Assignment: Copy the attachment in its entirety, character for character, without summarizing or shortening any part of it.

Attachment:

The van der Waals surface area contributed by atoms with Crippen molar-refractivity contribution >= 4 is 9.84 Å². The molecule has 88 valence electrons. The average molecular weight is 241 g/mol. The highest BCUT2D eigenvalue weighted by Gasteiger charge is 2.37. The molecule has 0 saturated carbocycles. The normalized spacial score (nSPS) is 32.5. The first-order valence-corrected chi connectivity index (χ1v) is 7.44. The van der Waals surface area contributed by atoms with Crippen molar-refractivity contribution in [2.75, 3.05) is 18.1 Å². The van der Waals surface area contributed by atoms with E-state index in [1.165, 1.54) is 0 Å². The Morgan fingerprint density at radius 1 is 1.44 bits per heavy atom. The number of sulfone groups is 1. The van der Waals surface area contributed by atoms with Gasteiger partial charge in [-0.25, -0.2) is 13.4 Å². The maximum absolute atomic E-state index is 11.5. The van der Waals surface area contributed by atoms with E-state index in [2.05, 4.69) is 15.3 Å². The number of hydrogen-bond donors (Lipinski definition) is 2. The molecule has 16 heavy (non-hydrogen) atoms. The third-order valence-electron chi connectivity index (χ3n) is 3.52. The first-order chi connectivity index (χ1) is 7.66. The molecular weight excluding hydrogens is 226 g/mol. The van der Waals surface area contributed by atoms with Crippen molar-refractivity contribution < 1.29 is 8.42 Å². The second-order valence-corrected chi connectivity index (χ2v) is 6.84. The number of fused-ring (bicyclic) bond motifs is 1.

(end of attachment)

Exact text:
The van der Waals surface area contributed by atoms with Crippen molar-refractivity contribution >= 4 is 9.84 Å². The molecule has 88 valence electrons. The average molecular weight is 241 g/mol. The highest BCUT2D eigenvalue weighted by Gasteiger charge is 2.37. The molecule has 0 saturated carbocycles. The normalized spacial score (nSPS) is 32.5. The first-order valence-corrected chi connectivity index (χ1v) is 7.44. The van der Waals surface area contributed by atoms with Crippen molar-refractivity contribution in [2.75, 3.05) is 18.1 Å². The van der Waals surface area contributed by atoms with E-state index in [1.165, 1.54) is 0 Å². The Morgan fingerprint density at radius 1 is 1.44 bits per heavy atom. The number of sulfone groups is 1. The van der Waals surface area contributed by atoms with Gasteiger partial charge in [-0.25, -0.2) is 13.4 Å². The maximum absolute atomic E-state index is 11.5. The van der Waals surface area contributed by atoms with E-state index in [2.05, 4.69) is 15.3 Å². The number of hydrogen-bond donors (Lipinski definition) is 2. The molecule has 16 heavy (non-hydrogen) atoms. The third-order valence-electron chi connectivity index (χ3n) is 3.52. The first-order chi connectivity index (χ1) is 7.66. The molecular weight excluding hydrogens is 226 g/mol. The van der Waals surface area contributed by atoms with Crippen molar-refractivity contribution < 1.29 is 8.42 Å². The second-order valence-corrected chi connectivity index (χ2v) is 6.84. The number of fused-ring (bicyclic) bond motifs is 1.